We’ve had a productive fall (read: winter) processing even more collections over the past few months. Here’s another round of finding aids we’ve published so you can see what we’ve been up to.
As a reminder, Finding Aids act as a table of contents for our collections. These aids help you find information about specific collections we have, and the information contained in the collections. We create these aids so it’s easier for researchers to figure out if collection is relevant to their work.
The strengths of our collections include Wyoming and the American West, politics and public policy, ranching and energy, entertainment and popular culture, industry, transportation, and military history. The documents and archives we hold serve as raw data for scholarship and heritage work, and support thriving communities of place, identity, and interest in Wyoming and beyond.
Finding Aid Updates (from collections processed 7/11/19 – 10/10/19)
Petroleum developer J.H. Rowe. Rowe was a Montana businessman who developed oil fields in the early 1900s.
Oil investor Charles F. Moon. Moon invested in Victor Ziegler’s Bonanza Oil Company which drilled successfully in Wyoming in the 1950s.
City engineer W.E. Zipfel. Zipfel worked in Laramie’s Chief Engineer’s office platting railroad and telephone lines.
Oil executive William L. Connelly. Connelly headed a Sinclair oil subsidiary in Wyoming at the time of the Teapot Dome Scandal.
Photojournalist Phil Brodatz. Brodatz won top honors for his photographs at the 1964 World’s Fair, and his images appeared on UNICEF Christmas cards.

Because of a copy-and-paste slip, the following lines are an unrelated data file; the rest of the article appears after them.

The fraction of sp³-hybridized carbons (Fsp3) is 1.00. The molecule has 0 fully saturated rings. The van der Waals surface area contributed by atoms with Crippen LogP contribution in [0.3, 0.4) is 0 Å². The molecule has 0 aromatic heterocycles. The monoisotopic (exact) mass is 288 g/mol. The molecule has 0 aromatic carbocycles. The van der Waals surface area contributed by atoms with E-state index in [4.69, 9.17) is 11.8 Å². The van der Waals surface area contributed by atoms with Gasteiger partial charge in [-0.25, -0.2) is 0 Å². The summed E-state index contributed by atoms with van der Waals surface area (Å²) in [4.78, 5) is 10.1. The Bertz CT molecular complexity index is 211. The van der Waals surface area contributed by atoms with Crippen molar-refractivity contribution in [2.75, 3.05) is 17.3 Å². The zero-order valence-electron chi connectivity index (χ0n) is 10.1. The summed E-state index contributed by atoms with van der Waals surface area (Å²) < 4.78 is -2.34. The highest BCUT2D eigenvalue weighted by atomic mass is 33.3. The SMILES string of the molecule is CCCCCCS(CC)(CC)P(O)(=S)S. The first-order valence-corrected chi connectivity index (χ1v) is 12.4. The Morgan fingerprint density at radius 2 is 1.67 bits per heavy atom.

NASA scientist and psychologist Richard F. Haines. Haines documented and studied UFO sightings.
Actor and writer Joseph Julian. Julian worked with Norman Corwin and Orson Welles before being blacklisted in the 1950s.
Laramie business Knight Oil Company. The Knight family operated a garage, car dealership, and oil company.
Continental Oil Company materials. Included are reports from Rocky Mountain oilfields in the 1920s.
Laramie pharmacist Charles Settele. Settele’s pharmacy operated for 17 years and was known throughout Wyoming.
The AHC has digitized and made accessible online 4340 negatives from the Ludwig & Svenson Studio photographs collection #00167.
Ludwig & Svenson Studio was a family owned photography studio in Laramie, Wyoming during the twentieth century. Originally named Svenson Photography, the studio was established by Henning Svenson in 1905. In 1943, Svenson Photography was purchased by Walter B. Ludwig, who renamed it Ludwig & Svenson Studio. The business was later renamed Ludwig Photography. The company mainly served a local clientele and was also known for its photographs of Laramie and its scenic photographs of Wyoming.
The collection contains negatives, interpositives, and prints of Laramie, Wyoming residents, Laramie public school students, and University of Wyoming groups, students, and other affiliates; photographs of Laramie architecture including the University of Wyoming, businesses, and houses; and Wyoming scenes including Sand Creek and King Brothers Ranch, images of organizations and groups within Laramie, and events in Laramie and at the University of Wyoming.
These and other AHC collections can be discovered in the University of Wyoming Libraries catalog. We are open for walk-in research on Mondays 10 am – 7 pm and Tuesdays through Fridays 8 am – 5 pm. For distance research assistance please contact our reference department at email@example.com or 307-766-3756.